The Crazy Good Detox Benefits of Infrared Saunas

The Crazy Good Detox Benefits of Infrared Saunas

Now that dark and cold winter days are happening on the reg, it’s time to seek some heat. Although a high-intensity workout session also gets your heart rate up, the newest way to sweat is unwinding in infrared saunas.

This form of detoxification claims to do everything from improving skin, increasing weight loss, boosting the immune system, and providing muscle recovery and pain relief. But are infrared saunas really worth the hype and high price tag?

How Do Infrared Saunas Work?

Traditional saunas and infrared saunas are very different means of getting sweaty.

Regular saunas use either wood stoves or electric heaters to heat the air to 158–194 degrees Fahrenheit. The air typically has a relative humidity of 10 to 20 percent, and spa-goers spend about five to 20 minutes inside its steamy walls.

Infrared saunas, also called far-infrared saunas or near-infrared saunas, heat their chamber or pods to only 104–140 degrees Fahrenheit. This provides, as many claim, a more relaxing and therapeutic experience.

Infrared saunas work by producing infrared light waves that create heat in the body, as opposed to heating the room around you. This in turn raises your internal temperature, and causes you to sweat (like crazy!), releasing stored up toxins.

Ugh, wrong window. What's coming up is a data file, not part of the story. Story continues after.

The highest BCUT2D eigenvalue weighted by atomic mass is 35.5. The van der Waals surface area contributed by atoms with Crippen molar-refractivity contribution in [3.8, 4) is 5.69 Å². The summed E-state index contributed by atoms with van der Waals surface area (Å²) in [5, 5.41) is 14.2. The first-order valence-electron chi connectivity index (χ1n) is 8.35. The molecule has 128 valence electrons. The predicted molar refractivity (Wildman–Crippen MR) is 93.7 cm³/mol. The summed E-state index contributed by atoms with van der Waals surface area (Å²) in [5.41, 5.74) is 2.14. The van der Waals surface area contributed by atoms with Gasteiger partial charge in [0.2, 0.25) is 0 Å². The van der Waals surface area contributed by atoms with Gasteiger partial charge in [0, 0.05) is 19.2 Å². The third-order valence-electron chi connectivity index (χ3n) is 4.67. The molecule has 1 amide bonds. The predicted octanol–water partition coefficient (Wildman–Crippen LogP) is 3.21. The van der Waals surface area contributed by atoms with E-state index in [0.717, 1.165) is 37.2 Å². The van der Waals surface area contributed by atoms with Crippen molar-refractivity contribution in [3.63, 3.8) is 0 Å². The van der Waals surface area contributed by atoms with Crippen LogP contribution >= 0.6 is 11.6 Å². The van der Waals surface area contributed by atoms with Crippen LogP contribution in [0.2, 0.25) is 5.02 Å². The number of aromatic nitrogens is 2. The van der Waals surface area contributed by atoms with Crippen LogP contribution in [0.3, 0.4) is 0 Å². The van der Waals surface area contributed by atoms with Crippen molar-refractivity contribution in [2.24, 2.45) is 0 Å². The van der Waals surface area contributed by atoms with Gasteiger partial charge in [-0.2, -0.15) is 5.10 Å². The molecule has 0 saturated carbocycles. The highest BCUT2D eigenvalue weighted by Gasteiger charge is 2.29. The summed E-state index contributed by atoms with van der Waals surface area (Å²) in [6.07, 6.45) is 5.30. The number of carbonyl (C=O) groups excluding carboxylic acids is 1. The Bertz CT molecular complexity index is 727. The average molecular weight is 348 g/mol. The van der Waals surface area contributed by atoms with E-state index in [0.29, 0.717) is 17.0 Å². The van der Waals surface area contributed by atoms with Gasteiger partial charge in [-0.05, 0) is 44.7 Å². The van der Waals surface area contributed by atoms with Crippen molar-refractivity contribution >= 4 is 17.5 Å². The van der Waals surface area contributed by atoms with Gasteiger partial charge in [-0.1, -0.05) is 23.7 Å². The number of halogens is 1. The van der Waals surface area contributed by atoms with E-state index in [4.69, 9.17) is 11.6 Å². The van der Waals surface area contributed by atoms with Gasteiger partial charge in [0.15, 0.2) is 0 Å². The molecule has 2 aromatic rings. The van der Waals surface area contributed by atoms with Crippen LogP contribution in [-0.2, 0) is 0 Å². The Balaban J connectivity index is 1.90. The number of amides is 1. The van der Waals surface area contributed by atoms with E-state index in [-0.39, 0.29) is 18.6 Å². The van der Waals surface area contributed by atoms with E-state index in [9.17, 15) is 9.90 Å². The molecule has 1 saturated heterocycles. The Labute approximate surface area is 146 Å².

According to a study, “as infrared heat penetrates more deeply (approximately 3–4 centimeters into fat tissue and muscles) than warmed air (only a few millimeters), infrared sauna users develop a more vigorous sweat at a lower temperature than they would in traditional saunas within fifteen or so minutes.”

Infrared Sauna Benefits

Various studies have shown that infrared heat therapy improves muscle endurance and recovery, helps to lower blood pressure, reduces chronic pain and symptoms of rheumatoid arthritis, improves circulation and blood flow, and boosts mood.

“Infrared sauna therapy is believed to have a parasympathetic healing effect,” according to Dr. Axe, which means a sweat session helps the body to adequately deal with stress.

Cardiologist, Alejandro Junger notes that beyond the incredible relaxation effect it has, infrared therapy has been shown to increase endorphin levels even after a sauna session. “It’s proven to be beneficial for musculoskeletal ailments, heavy metal detoxification, increased blood flow, and boosting the immune system’s cell activity” he notes.

Another reason to try out infrared therapy? A session may reduce the effects of seasonal affective disorder (SAD). A recent study found that “exposing skin to heat from infrared lamps can mimic the effect of antidepressants by stimulating the production of serotonin, the hormone linked to mood regulation.”

Infrared Sauna Dangers

If you’ve never experienced an infrared sauna therapy session, prepare to get sweaty – but don’t expect anything much worse. No pain or negative side effects have been reported with infrared saunas, even in those who normally cannot tolerate other types of saunas or heat therapy.